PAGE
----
THE world has had little respite from crisis news for a month now, not since the mid-September earthquakes in Mexico City. A week later it was hurricane Gloria, then the Oct. 8 mud slide in Puerto Rico and then the Achille Lauro hijacking. The personal drama has been emotional: cameras snaked into rubble in search of victims, microphones thrust in the faces of hostage survivors. The political drama was no less intense: In the Achille Lauro fallout, heads of state demanded apologies, answering heads of s tate responded ``Never!''; mass anti-American student demonstrations rocked Egypt; Italy's government fell. On quite another front, preparations for the Reagan-Gorbachev summit in Geneva Nov. 19 and 20 have left the public searching for the least intimation of just how the outcome will enhance East-West stability. Mr. Gorbachev's ambitious visit to Paris has been followed the past week by a confusing Reagan administration dispute over the Anti-Ballistic Missile Treaty: White House national-security adviser Robert C. McFarlane suggested that the treaty ``approved and authorized'' the testing and developm ent of antimissile ``star wars'' technologies like lasers; after a showdown with Secretary of State George Shultz, the administration struck a compromise and said that, while embracing the more flexible view of the treaty, it would live within its previous, narrower interpretation.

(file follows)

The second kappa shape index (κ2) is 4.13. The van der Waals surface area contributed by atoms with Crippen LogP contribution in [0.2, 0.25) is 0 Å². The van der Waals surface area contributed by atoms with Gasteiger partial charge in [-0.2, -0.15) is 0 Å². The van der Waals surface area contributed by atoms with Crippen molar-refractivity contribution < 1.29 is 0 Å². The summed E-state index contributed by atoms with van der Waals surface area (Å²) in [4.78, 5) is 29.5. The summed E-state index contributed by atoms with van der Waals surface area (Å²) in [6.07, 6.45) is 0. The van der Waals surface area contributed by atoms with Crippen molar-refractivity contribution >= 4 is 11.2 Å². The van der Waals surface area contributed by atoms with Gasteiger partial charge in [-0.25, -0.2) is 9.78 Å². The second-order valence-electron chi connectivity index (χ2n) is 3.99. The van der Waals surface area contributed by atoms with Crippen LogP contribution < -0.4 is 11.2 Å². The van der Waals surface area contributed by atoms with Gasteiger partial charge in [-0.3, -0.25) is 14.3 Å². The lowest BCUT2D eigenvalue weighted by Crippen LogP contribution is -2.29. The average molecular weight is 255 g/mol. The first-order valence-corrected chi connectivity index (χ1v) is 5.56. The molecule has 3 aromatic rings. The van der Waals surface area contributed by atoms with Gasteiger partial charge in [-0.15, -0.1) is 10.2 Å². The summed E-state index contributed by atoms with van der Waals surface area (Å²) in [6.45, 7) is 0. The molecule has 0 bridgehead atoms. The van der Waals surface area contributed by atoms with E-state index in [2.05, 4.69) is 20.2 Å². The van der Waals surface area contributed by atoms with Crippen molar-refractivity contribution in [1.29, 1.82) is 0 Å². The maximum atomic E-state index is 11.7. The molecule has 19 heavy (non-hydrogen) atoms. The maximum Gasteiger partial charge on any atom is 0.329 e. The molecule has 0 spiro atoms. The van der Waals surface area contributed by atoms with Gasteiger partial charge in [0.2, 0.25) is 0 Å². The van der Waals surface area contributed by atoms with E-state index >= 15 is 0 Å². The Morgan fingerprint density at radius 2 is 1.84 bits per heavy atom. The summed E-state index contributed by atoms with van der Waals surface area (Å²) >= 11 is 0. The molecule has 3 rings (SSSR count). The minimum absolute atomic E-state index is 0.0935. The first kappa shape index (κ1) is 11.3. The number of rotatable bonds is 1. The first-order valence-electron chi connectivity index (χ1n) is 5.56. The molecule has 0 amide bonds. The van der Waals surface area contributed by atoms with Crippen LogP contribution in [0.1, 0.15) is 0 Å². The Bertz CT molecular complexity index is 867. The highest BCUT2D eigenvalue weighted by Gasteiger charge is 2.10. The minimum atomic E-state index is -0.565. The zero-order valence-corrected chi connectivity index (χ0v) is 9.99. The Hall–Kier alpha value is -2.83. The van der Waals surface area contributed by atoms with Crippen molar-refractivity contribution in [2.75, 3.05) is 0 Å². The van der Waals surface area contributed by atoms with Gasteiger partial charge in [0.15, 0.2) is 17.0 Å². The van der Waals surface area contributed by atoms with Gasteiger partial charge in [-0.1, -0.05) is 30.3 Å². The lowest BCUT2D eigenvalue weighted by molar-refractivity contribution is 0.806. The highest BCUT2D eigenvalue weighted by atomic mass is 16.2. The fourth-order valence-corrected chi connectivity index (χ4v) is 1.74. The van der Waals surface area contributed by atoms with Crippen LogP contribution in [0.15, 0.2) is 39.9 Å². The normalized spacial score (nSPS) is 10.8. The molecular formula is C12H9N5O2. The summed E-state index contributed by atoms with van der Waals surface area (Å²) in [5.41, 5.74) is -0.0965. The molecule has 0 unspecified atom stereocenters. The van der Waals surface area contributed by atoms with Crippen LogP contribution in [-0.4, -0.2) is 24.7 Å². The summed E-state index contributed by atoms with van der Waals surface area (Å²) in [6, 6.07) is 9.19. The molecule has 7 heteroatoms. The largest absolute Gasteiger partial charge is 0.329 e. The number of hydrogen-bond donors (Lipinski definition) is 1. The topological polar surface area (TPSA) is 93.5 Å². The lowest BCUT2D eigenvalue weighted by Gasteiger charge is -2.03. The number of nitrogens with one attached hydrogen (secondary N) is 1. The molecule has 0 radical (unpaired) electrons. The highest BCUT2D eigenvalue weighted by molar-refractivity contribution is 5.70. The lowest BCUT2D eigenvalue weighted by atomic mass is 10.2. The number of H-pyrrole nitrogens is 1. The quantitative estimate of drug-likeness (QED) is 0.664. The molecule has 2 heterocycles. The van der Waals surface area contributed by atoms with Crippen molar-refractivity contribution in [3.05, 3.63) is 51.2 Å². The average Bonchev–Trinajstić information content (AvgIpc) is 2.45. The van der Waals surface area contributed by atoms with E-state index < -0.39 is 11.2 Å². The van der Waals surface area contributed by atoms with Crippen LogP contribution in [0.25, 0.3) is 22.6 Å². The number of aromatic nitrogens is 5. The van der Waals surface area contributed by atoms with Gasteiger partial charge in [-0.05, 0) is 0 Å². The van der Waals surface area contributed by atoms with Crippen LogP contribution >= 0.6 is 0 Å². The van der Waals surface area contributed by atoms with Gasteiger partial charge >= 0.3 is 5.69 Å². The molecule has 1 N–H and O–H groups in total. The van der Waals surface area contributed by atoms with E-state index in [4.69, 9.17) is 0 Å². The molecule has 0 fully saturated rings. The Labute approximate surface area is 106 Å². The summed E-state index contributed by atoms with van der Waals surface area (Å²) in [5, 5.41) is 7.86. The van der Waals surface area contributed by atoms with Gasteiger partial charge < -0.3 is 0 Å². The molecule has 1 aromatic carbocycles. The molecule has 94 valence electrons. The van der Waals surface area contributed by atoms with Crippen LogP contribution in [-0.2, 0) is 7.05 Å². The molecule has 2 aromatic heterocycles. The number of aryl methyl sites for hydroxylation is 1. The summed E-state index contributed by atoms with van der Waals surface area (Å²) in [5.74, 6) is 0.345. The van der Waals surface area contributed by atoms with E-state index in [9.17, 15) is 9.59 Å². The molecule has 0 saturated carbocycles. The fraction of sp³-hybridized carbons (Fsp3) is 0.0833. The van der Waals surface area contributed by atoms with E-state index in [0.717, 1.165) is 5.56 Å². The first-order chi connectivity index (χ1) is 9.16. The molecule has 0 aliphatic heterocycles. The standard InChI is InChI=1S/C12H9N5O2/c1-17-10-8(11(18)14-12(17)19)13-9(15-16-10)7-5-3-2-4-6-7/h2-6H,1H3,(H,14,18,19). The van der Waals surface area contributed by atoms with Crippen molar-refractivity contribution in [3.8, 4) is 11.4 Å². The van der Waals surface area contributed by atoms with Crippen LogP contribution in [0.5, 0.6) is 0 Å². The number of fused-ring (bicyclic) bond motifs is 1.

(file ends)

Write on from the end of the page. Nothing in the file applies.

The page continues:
Above the commotion of personal tragedy and diplomatic disarray, however, it is possible to see other forces, positive and intelligent, at work. Mexico's rebuilding is helped by aid and a restructuring of its debt. The Achille Lauro affair may find a more honest perception of the alignments in the region; a Washington as adamant for peace as for bringing terrorists to trial could produce results. By being held, the Geneva meeting can end several years of long-distance superpower acrimony.
When the news is relentlessly downbeat, the public and its leaders should work the more persistently for harmony and peace. How reassuring that the longing for these always outlasts adversity.